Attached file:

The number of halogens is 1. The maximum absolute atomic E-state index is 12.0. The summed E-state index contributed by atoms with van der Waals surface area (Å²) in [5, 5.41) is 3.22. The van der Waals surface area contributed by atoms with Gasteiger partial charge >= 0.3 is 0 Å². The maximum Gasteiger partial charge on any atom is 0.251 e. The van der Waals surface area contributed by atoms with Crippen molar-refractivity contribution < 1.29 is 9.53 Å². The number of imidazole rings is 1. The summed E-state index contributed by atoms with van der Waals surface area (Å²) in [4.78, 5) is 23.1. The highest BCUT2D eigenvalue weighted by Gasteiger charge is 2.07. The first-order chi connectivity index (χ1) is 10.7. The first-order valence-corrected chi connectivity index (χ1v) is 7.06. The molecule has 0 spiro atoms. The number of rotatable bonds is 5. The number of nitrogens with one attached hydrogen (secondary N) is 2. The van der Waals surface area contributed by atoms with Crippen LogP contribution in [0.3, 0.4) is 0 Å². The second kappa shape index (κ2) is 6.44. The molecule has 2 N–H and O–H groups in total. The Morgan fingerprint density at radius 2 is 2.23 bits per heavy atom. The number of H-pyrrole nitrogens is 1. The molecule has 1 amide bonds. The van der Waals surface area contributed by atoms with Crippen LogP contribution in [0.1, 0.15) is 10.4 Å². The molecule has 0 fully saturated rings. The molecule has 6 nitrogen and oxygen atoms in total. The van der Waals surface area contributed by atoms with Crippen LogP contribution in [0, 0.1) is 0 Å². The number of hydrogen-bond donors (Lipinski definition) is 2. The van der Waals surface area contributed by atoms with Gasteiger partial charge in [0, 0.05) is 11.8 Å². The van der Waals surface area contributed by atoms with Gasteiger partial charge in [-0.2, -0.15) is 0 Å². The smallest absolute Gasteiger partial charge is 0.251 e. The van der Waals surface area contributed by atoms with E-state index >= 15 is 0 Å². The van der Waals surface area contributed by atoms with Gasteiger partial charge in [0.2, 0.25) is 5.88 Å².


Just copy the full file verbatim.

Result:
The number of halogens is 1. The maximum absolute atomic E-state index is 12.0. The summed E-state index contributed by atoms with van der Waals surface area (Å²) in [5, 5.41) is 3.22. The van der Waals surface area contributed by atoms with Gasteiger partial charge >= 0.3 is 0 Å². The maximum Gasteiger partial charge on any atom is 0.251 e. The van der Waals surface area contributed by atoms with Crippen molar-refractivity contribution < 1.29 is 9.53 Å². The number of imidazole rings is 1. The summed E-state index contributed by atoms with van der Waals surface area (Å²) in [4.78, 5) is 23.1. The highest BCUT2D eigenvalue weighted by Gasteiger charge is 2.07. The first-order chi connectivity index (χ1) is 10.7. The first-order valence-corrected chi connectivity index (χ1v) is 7.06. The molecule has 0 spiro atoms. The number of rotatable bonds is 5. The number of nitrogens with one attached hydrogen (secondary N) is 2. The van der Waals surface area contributed by atoms with Crippen LogP contribution in [0.3, 0.4) is 0 Å². The second kappa shape index (κ2) is 6.44. The molecule has 2 N–H and O–H groups in total. The Morgan fingerprint density at radius 2 is 2.23 bits per heavy atom. The number of H-pyrrole nitrogens is 1. The molecule has 1 amide bonds. The van der Waals surface area contributed by atoms with Crippen LogP contribution in [0.1, 0.15) is 10.4 Å². The molecule has 0 fully saturated rings. The molecule has 6 nitrogen and oxygen atoms in total. The van der Waals surface area contributed by atoms with Crippen LogP contribution in [0, 0.1) is 0 Å². The number of hydrogen-bond donors (Lipinski definition) is 2. The van der Waals surface area contributed by atoms with Gasteiger partial charge in [0, 0.05) is 11.8 Å². The van der Waals surface area contributed by atoms with Gasteiger partial charge in [-0.2, -0.15) is 0 Å². The smallest absolute Gasteiger partial charge is 0.251 e. The van der Waals surface area contributed by atoms with E-state index >= 15 is 0 Å². The van der Waals surface area contributed by atoms with Gasteiger partial charge in [0.2, 0.25) is 5.88 Å².